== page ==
Friday, July 20, 2018

It's not YouTube, it's me

Okay, I've ventured into YouTube in a futile effort to validate my self-perceived creative talents and once again I have confirmed that my middle aged invisibility in the real world has infected my social media self as well.

Granted I've only posted two home made videos to my YouTube channel, but only one has been viewed and I suspect that was by me. And after viewing YouTube's tutorials on how to be discovered on YouTube, I am even more frustrated. Because their algorithm only displays your videos to more people based on the number of likes and subscriptions. This seems to me to be kind of a catch-22. Because if no one sees my videos, how can they like them or subscribe?

I am at a loss for assigning compelling key search words to my videos, too. But if someone does a search about clams, unread blogs, or middle aged humorist, I think I have that niche covered.

Turning my blog posts into videos is hard work. I am going to experiment with audio narration to see if that helps. Because I've found using iMovie titles for the narrative is tedious and not real compelling.

I've just had a flash of  Deja Vu that I've written this post before about making and narrating videos.

Thursday, July 19, 2018

Are clams really happy? -- The video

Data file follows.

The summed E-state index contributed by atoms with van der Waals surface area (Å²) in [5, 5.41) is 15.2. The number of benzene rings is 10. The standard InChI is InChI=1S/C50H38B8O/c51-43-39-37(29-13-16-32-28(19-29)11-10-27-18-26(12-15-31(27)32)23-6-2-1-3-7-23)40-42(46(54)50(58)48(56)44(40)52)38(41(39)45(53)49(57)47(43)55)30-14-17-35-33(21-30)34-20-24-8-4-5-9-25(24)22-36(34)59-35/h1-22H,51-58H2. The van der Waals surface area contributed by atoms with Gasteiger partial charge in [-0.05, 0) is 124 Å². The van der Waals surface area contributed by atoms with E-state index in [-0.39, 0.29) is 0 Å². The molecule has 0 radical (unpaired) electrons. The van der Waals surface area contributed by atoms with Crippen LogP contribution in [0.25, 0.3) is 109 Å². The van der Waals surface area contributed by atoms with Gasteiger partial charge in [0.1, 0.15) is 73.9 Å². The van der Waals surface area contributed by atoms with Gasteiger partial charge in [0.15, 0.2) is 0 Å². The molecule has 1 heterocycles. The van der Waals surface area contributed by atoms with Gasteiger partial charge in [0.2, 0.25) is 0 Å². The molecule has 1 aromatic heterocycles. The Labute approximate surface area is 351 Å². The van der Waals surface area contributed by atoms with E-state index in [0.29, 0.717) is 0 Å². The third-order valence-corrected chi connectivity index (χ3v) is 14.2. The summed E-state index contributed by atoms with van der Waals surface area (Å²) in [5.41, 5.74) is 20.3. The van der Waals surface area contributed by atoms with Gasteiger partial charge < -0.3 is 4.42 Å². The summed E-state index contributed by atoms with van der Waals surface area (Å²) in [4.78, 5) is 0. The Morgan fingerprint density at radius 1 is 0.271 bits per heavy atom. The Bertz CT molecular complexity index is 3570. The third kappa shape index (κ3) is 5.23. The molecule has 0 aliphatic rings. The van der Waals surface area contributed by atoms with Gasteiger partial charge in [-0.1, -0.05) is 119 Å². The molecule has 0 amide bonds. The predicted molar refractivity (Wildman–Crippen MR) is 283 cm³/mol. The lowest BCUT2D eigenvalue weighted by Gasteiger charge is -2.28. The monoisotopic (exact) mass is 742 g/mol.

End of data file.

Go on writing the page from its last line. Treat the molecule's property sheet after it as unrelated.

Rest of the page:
Tuesday, July 17, 2018

Is a picture really worth a thousand words?

Many years ago, I had an Astrology reading by an odd psychic who spoke with a Swedish accent although he was born and raised in Seattle.  He did a rambling reading that he recorded on a cassette tape. Nothing much stood out to me except for his prediction that I was going to be a social documentarian through technology that he implied was video.

At the time, I had very little to do with video. It was in the 1990s and people were still primarily using land line telephones so there wasn’t the proliferation of video captured by Smart Phones like there is today.  Truth be told, I have never really liked video. I’ll take a still photo any day because you can actually do something with it. Video requires too much effort to be viewed, so I don’t think it is a great way to document things.

I have always first and foremost considered myself a writer. So I ignored the psychic’s reference to video and assumed I would document via my writing. So blogging for 14 years confirmed to me that that is probably what the psychic was seeing. But if I am truly a social documentarian, shouldn’t more than 30 or so people actually read about what I’m documenting?

The explosion of YouTube has made me rethink whether I should venture into video as a medium to advance my status as a social documentarian. Watching Ze Frank’s massive quantity of video shorts that have been so well received has fueled my desire to figure out how I can do videos on YouTube as well.